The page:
Cognitive function and health-related quality of life four years after cardiac arrest
Peer reviewed, Journal article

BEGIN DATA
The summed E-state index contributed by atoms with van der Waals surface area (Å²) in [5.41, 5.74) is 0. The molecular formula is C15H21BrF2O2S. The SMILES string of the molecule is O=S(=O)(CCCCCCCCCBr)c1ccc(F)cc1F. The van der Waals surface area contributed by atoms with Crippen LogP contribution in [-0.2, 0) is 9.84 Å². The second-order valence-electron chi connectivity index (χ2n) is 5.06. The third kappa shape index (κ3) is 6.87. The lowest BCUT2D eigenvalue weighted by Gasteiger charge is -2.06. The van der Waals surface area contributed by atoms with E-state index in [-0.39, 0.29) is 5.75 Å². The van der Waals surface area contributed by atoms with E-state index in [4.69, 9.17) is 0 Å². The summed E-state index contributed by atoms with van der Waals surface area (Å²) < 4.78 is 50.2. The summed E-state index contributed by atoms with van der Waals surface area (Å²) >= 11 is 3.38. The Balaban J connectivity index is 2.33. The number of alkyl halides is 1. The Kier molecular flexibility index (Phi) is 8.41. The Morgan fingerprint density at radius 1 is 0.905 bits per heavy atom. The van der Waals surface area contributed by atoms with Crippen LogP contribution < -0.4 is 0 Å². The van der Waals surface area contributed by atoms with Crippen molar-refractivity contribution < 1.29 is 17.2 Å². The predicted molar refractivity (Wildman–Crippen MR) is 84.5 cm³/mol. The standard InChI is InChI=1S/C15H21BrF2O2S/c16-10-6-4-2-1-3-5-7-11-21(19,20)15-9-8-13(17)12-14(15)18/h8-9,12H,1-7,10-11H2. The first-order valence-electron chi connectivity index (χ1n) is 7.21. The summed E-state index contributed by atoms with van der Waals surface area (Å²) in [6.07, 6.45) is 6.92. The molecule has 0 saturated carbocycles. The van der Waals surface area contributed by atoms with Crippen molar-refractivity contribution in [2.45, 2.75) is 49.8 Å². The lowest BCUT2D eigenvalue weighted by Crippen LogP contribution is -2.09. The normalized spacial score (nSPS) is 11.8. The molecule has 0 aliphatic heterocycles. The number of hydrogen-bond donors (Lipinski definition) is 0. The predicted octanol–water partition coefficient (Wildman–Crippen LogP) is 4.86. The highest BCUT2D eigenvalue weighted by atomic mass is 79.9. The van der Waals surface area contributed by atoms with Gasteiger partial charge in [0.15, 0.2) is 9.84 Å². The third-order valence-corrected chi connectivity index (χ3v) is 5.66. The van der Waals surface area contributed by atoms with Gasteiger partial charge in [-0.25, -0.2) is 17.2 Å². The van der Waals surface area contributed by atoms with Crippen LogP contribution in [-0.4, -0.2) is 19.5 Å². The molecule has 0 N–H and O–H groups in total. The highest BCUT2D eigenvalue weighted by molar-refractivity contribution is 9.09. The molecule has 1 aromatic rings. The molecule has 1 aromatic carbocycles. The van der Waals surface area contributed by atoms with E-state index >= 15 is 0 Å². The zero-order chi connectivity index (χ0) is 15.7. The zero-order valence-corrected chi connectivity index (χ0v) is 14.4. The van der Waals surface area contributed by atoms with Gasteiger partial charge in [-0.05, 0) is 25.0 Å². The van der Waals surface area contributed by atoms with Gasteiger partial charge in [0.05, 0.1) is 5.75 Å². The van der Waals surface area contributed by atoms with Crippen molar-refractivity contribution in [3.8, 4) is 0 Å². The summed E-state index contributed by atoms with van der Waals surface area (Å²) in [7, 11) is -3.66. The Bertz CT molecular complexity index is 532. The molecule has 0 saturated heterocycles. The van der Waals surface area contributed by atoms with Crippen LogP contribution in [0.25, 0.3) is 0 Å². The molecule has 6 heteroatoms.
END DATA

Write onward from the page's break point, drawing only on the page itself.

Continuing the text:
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Aim: Neuropsychological testing has uncovered cognitive impairment in cardiac arrest survivors with good neurologic outcome according to the cerebral performance categories. We investigated cognitive function and health-related quality of life four years after cardiac arrest. Methods: Thirty cardiac arrest survivors over the age of 18 in cerebral performance category 1 or 2 on hospital discharge completed the EQ-5D-5L and HADS questionnaires prior to cognitive testing using the Cambridge Neuropsychological Test Automated Battery. The results were compared with population norms. Results: Twenty-nine per cent of patients were cognitively impaired. The pattern of cognitive impairment reflects dysfunction in the medial temporal lobe, with impaired short-time memory and executive function slightly but distinctly affected. There was a significant reduction in quality of life on the EQ-VAS, but not on the EQ index. Conclusion: Cognitive impairment four years after cardiac arrest affected more than one quarter of the patients. Short-term memory was predominantly affected.